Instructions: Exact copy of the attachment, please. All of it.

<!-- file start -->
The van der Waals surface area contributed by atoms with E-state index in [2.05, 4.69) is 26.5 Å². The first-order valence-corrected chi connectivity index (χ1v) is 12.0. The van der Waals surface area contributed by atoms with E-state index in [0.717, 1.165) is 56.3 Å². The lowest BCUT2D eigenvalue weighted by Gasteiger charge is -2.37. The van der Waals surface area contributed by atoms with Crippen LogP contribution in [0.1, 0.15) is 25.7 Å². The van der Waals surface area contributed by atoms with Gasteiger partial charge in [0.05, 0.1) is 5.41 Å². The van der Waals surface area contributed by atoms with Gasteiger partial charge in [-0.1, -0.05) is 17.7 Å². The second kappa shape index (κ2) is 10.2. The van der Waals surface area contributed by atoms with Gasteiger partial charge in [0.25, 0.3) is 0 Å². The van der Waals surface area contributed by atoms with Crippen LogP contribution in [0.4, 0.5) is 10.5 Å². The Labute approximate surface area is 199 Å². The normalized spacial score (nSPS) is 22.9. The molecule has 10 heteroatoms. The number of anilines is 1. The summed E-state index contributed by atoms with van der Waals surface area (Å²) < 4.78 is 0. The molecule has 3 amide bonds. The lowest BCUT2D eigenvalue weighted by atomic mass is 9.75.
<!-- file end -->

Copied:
The van der Waals surface area contributed by atoms with E-state index in [2.05, 4.69) is 26.5 Å². The first-order valence-corrected chi connectivity index (χ1v) is 12.0. The van der Waals surface area contributed by atoms with E-state index in [0.717, 1.165) is 56.3 Å². The lowest BCUT2D eigenvalue weighted by Gasteiger charge is -2.37. The van der Waals surface area contributed by atoms with Crippen LogP contribution in [0.1, 0.15) is 25.7 Å². The van der Waals surface area contributed by atoms with Gasteiger partial charge in [0.05, 0.1) is 5.41 Å². The van der Waals surface area contributed by atoms with Gasteiger partial charge in [-0.1, -0.05) is 17.7 Å². The second kappa shape index (κ2) is 10.2. The van der Waals surface area contributed by atoms with Gasteiger partial charge in [0.25, 0.3) is 0 Å². The van der Waals surface area contributed by atoms with Crippen LogP contribution in [0.4, 0.5) is 10.5 Å². The Labute approximate surface area is 199 Å². The normalized spacial score (nSPS) is 22.9. The molecule has 10 heteroatoms. The number of anilines is 1. The summed E-state index contributed by atoms with van der Waals surface area (Å²) < 4.78 is 0. The molecule has 3 amide bonds. The lowest BCUT2D eigenvalue weighted by atomic mass is 9.75.